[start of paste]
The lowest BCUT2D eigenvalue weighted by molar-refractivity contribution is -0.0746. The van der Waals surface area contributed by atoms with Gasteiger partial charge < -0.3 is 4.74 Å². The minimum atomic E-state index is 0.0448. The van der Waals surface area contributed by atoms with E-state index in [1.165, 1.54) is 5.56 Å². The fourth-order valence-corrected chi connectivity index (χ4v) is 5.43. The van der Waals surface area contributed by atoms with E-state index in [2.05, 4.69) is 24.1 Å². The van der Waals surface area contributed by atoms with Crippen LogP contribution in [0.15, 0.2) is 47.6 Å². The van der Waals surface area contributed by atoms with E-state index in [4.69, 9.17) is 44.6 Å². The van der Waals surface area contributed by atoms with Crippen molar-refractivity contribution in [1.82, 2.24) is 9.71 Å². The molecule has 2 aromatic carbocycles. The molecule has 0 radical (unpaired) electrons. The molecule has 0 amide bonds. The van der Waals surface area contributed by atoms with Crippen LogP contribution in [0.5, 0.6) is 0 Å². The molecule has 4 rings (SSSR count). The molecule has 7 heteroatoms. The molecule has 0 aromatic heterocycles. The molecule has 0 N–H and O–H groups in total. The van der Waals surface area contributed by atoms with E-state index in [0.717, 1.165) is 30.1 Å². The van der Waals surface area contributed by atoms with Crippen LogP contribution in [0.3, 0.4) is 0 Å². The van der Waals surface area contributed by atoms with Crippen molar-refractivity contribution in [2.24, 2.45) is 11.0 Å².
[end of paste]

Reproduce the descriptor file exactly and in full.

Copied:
The lowest BCUT2D eigenvalue weighted by molar-refractivity contribution is -0.0746. The van der Waals surface area contributed by atoms with Gasteiger partial charge < -0.3 is 4.74 Å². The minimum atomic E-state index is 0.0448. The van der Waals surface area contributed by atoms with E-state index in [1.165, 1.54) is 5.56 Å². The fourth-order valence-corrected chi connectivity index (χ4v) is 5.43. The van der Waals surface area contributed by atoms with E-state index in [2.05, 4.69) is 24.1 Å². The van der Waals surface area contributed by atoms with Crippen LogP contribution in [0.15, 0.2) is 47.6 Å². The van der Waals surface area contributed by atoms with E-state index in [4.69, 9.17) is 44.6 Å². The van der Waals surface area contributed by atoms with Crippen molar-refractivity contribution in [1.82, 2.24) is 9.71 Å². The molecule has 2 aromatic carbocycles. The molecule has 0 radical (unpaired) electrons. The molecule has 0 amide bonds. The van der Waals surface area contributed by atoms with Crippen LogP contribution in [0.5, 0.6) is 0 Å². The molecule has 4 rings (SSSR count). The molecule has 7 heteroatoms. The molecule has 0 aromatic heterocycles. The molecule has 0 N–H and O–H groups in total. The van der Waals surface area contributed by atoms with E-state index in [0.717, 1.165) is 30.1 Å². The van der Waals surface area contributed by atoms with Crippen LogP contribution in [0.3, 0.4) is 0 Å². The van der Waals surface area contributed by atoms with Crippen molar-refractivity contribution in [2.24, 2.45) is 11.0 Å².